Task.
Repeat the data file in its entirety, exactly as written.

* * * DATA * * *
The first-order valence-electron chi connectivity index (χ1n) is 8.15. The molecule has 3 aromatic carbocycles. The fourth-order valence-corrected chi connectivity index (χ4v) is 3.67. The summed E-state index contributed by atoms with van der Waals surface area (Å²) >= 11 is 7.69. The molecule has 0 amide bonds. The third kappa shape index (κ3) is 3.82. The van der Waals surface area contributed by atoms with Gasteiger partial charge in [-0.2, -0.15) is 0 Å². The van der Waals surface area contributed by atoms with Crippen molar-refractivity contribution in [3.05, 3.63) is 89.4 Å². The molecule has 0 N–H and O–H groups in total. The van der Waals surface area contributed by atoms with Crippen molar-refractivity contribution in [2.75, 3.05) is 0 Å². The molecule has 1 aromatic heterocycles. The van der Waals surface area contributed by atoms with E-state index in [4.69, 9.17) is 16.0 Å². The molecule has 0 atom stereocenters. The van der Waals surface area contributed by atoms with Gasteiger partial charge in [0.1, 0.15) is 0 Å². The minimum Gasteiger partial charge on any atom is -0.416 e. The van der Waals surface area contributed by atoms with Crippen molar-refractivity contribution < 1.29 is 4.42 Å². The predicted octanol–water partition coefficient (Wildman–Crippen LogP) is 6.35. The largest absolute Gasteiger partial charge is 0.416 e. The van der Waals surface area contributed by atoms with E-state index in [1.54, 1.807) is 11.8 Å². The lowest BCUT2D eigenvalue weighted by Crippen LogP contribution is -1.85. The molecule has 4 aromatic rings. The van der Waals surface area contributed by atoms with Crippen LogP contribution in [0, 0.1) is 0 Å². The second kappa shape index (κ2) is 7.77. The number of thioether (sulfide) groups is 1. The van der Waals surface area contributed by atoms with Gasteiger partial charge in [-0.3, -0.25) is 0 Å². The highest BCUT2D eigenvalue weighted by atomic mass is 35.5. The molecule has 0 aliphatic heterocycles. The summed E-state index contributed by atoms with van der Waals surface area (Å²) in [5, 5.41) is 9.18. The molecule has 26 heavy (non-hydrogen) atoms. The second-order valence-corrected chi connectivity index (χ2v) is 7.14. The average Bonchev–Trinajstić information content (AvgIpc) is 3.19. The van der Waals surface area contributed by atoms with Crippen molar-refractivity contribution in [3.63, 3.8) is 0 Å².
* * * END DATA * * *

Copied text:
The first-order valence-electron chi connectivity index (χ1n) is 8.15. The molecule has 3 aromatic carbocycles. The fourth-order valence-corrected chi connectivity index (χ4v) is 3.67. The summed E-state index contributed by atoms with van der Waals surface area (Å²) >= 11 is 7.69. The molecule has 0 amide bonds. The third kappa shape index (κ3) is 3.82. The van der Waals surface area contributed by atoms with Gasteiger partial charge in [-0.2, -0.15) is 0 Å². The van der Waals surface area contributed by atoms with Crippen molar-refractivity contribution in [3.05, 3.63) is 89.4 Å². The molecule has 0 N–H and O–H groups in total. The van der Waals surface area contributed by atoms with Crippen molar-refractivity contribution in [2.75, 3.05) is 0 Å². The molecule has 1 aromatic heterocycles. The van der Waals surface area contributed by atoms with E-state index in [4.69, 9.17) is 16.0 Å². The molecule has 0 atom stereocenters. The van der Waals surface area contributed by atoms with Gasteiger partial charge in [0.1, 0.15) is 0 Å². The minimum Gasteiger partial charge on any atom is -0.416 e. The van der Waals surface area contributed by atoms with Crippen molar-refractivity contribution < 1.29 is 4.42 Å². The predicted octanol–water partition coefficient (Wildman–Crippen LogP) is 6.35. The largest absolute Gasteiger partial charge is 0.416 e. The van der Waals surface area contributed by atoms with E-state index in [1.54, 1.807) is 11.8 Å². The lowest BCUT2D eigenvalue weighted by Crippen LogP contribution is -1.85. The molecule has 4 aromatic rings. The van der Waals surface area contributed by atoms with Crippen LogP contribution in [0, 0.1) is 0 Å². The second kappa shape index (κ2) is 7.77. The number of thioether (sulfide) groups is 1. The van der Waals surface area contributed by atoms with Gasteiger partial charge in [-0.3, -0.25) is 0 Å². The highest BCUT2D eigenvalue weighted by atomic mass is 35.5. The molecule has 0 aliphatic heterocycles. The summed E-state index contributed by atoms with van der Waals surface area (Å²) in [5, 5.41) is 9.18. The molecule has 26 heavy (non-hydrogen) atoms. The second-order valence-corrected chi connectivity index (χ2v) is 7.14. The average Bonchev–Trinajstić information content (AvgIpc) is 3.19. The van der Waals surface area contributed by atoms with Crippen molar-refractivity contribution in [3.63, 3.8) is 0 Å².